“And returned to her house.” She did not loiter idly on the way, but went straight home, after having performed the pious offices of friendship and charity towards her relative. It was shortly after this, that Joseph observing signs of pregnancy, suffered so much in mind on her account (Matthew 1:19, 20). The term of Mary’s abode in the house of Zachary was, no doubt, spent in pious conversations regarding the mystery of the Incarnation, and in thanking and extolling the ineffable goodness of God, in thus vouchsafing to visit His people, and in assigning to themselves so prominent a part in this wonderful event. It is warmly disputed here, whether Mary remained till the birth of the Baptist. Some maintain, that she remained only till the term of Elizabeth’s delivery was near. Their first reason is, that Mary is said to have remained “about three months;” and as Elizabeth was gone with child nearly six months, when she came; she did not, therefore, remain the full time. But this reason proves nothing. For, “about,” may as well denote more as less; besides, in some instances, women bring forth before the nino months of gestation are completed. Again, the advocates of the former opinion, say, it was not becoming in a virgin to be present at the birth of a child. But, in reply, it may be said, that Mary was a mother as well as a virgin, and, at this time, she was carrying in her chaste womb the Son of God; besides, it was not necessary she should be present at the time of parturition. She could have remained in some other chamber in Zachary’s house at the time. Again, the former say, the narrative of the Evangelist would seem to indicate, that, it was after Mary’s departure, Elizabeth brought forth (v. 57). But, the Evangelists are wont often to postpone the order or precise date of events, in order to finish some particular narrative, as may be seen from Matthew 26, 27. St. Luke, then, having commenced the account of the Virgin’s visit to Elizabeth, does not interrupt it even by the narration of events which may have occurred in the meantime, until he concludes by narrating her return home. The opposite opinion, which maintains, that the Virgin did not leave till after the birth of the Baptist, seems by far more probable. It consults more for the friendship and charity of the Virgin, to suppose that having remained, up to the eve of her cousin’s confinement, she would wait for the happy event of her delivery. Is it likely, that having gone with haste to congratulate Elizabeth, on hearing of her pregnancy, and having remained till almost the last moment, she would leave her cousin under the circumstances? The Evangelist, in referring to her stay of three months, would seem to convey, that she remained till the birth of the Baptist, as Elizabeth was advanced six months in her pregnancy, when the Virgin arrived. Moreover, is it not very likely, that Mary, who knew the destination of the Baptist as the great Precursor of her Son, whom he saluted from his mother’s womb, would be anxious to see and embrace this blessed infant, so closely united to her by so many spiritual relations and ties of natural kindred? Hence, this latter opinion seems by far the more probable.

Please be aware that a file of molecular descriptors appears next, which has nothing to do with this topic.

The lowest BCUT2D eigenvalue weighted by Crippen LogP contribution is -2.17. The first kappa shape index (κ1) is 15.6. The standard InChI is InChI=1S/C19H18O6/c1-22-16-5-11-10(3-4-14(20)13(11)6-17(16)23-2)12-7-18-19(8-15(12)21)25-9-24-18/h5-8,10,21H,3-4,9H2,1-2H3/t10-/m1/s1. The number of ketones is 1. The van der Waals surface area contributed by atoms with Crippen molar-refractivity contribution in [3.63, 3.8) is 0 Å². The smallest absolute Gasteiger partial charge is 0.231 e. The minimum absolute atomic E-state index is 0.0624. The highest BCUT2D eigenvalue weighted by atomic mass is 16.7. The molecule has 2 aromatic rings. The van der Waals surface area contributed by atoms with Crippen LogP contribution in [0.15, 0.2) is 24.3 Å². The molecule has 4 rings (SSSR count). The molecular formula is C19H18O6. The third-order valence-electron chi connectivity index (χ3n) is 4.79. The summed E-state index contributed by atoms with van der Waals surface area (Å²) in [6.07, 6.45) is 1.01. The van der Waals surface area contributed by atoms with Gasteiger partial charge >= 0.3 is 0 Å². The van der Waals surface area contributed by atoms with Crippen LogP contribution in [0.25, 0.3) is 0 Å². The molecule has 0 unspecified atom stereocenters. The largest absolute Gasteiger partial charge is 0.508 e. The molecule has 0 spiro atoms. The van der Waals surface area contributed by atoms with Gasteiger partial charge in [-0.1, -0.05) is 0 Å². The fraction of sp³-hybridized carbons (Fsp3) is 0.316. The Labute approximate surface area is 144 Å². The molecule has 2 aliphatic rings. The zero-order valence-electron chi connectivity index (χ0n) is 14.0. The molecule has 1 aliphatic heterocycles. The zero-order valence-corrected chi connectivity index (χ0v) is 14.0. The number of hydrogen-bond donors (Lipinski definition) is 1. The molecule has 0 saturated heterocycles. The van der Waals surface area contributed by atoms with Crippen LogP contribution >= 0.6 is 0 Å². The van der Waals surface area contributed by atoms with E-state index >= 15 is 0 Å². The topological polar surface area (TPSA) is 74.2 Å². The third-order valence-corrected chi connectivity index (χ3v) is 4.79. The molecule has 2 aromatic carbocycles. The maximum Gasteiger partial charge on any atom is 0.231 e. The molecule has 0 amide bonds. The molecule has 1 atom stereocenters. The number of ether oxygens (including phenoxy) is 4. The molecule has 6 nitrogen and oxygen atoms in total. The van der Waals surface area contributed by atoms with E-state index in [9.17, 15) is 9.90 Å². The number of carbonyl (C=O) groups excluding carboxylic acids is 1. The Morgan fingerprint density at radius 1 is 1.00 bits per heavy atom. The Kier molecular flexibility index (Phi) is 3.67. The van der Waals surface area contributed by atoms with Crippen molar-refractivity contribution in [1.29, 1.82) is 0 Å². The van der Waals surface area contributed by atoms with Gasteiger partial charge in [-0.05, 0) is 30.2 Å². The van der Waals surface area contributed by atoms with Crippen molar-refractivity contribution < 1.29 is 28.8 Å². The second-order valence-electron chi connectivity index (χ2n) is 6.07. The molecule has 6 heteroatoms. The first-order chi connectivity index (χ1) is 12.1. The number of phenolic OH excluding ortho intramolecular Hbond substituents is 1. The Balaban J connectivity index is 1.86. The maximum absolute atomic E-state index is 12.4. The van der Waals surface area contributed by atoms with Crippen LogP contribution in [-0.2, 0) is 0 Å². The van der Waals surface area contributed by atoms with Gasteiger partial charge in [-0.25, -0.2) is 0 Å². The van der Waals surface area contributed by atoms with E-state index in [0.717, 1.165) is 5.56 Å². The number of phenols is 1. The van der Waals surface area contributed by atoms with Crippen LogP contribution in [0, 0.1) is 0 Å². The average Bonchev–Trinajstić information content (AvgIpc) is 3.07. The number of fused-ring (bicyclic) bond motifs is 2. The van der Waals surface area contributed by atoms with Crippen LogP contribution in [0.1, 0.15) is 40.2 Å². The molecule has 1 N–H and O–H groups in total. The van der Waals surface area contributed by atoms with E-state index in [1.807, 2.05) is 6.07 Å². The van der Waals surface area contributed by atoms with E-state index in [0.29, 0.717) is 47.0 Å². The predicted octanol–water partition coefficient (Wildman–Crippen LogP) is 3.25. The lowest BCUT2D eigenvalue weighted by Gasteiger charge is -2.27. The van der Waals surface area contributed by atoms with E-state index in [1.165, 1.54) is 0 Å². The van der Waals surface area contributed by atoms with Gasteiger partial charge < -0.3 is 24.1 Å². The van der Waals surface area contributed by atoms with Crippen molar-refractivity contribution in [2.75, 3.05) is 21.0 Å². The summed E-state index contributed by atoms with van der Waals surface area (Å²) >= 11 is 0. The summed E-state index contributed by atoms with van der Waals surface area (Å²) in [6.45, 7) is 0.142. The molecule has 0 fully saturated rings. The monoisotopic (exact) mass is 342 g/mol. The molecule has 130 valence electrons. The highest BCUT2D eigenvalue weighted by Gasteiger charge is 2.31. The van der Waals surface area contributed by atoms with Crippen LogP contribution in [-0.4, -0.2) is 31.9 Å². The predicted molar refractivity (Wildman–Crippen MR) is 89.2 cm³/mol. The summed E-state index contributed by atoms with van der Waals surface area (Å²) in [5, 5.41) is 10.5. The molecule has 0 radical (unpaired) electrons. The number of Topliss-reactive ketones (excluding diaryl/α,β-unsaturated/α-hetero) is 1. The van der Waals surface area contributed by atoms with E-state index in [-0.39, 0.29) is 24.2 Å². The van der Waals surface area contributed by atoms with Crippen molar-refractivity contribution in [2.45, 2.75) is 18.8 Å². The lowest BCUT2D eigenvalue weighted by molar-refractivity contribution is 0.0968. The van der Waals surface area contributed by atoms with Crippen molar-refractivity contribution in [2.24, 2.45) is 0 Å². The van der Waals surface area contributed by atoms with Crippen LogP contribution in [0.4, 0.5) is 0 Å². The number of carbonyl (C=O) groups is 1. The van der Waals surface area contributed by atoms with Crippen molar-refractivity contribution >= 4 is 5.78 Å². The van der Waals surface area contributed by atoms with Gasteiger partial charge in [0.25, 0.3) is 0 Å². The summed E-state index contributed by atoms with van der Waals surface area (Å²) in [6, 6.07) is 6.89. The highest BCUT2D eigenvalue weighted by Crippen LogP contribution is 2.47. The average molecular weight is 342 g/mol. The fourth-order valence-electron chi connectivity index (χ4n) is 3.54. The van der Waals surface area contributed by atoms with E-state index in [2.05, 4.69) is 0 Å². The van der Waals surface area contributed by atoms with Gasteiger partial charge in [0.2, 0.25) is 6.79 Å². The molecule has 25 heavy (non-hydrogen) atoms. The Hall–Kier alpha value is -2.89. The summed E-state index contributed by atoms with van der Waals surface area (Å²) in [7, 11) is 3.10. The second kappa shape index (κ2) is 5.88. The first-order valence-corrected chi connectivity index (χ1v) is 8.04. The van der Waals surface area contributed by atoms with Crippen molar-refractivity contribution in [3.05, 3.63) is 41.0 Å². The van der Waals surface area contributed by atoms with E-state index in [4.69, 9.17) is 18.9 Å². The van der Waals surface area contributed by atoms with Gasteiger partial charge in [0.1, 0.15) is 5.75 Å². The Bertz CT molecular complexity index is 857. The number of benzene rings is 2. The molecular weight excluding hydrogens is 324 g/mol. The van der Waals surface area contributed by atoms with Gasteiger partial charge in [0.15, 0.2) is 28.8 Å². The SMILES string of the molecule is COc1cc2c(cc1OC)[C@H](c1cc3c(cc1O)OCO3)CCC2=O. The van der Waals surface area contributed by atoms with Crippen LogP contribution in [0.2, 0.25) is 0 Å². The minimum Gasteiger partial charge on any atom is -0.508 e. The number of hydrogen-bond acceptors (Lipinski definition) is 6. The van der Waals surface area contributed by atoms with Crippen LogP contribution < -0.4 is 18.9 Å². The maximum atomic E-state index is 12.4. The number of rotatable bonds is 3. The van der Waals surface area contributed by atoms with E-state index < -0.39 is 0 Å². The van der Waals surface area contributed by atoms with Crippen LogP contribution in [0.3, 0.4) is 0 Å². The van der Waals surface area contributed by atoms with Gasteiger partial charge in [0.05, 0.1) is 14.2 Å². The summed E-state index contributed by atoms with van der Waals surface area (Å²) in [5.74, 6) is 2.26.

57. While Mary remained with Elizabeth, the time of the latter for bringing forth had come, and she happily gave birth to a son, on the 8th of the Kalends of June, or 24th of June, as is held by the Church, in accordance with the Angel’s promise (v. 13). The Evangelist, before describing this in the precise order of time, first concludes the history of the Virgin’s Visitation.

58. Her neighbours and kinsfolk heard of the great mercy the Lord had so signally displayed towards Elizabeth, not only in taking away the curse of sterility in her old age; but also in granting her the blessing of a safe delivery, and also granting her a male offspring. Seeing that God’s blessing was rendered perfect by her safe delivery, they “congratulated with her.” They came to share in her joy, thus verifying the Angel’s prediction, that, “many would rejoice in his nativity” (v. 14). The Greek for “congratulate,” συνεχαίρον, means, they rejoiced together with her.

59. “On the eighth day,” from the birth, the day prescribed by law for the circumcision of an infant (Genesis 17:12; Leviticus 12:3), “they came to circumcise the child,” that is, the priests, the friends and neighbours, who wished to honour the occasion. It is most likely, that this occurred in the house of Zachary. For, the mother, it is clear, was present, and she could not leave the house so soon after child-birth, according to the law of Moses (Leviticus 12:4). We have several examples in Scripture, of this ceremony being performed at home as well as in the synagogues, where infants are circumcised according to modern Jewish usage. See examples of Abraham (Genesis 17:23–26), of the son of Moses by Sephora (Exodus 4:25), of the Jewish people in the desert circumcised by Josue (Josue 5:3). Many of the Holy Fathers held that one of the effects—nay, the chief effect—of circumcision was, the remission of original sin in the male descendants of Abraham, which was, of course, accompanied with the infusion of sanctifying grace. This opinion seems warranted by Genesis 17:14. It was held by St. Augustine (Lib. 16, c. 17 de Civitate Dei; Lib. 4 contra Donatistas, c. 24, Ep. 57, contra Dardanum); Ambrose (Lib. 2 in Lucam); Basil (Hom. 13); Bernard (Sermo 1, de Circumcis. Domini); Innocent III. (C. Majores, &c.)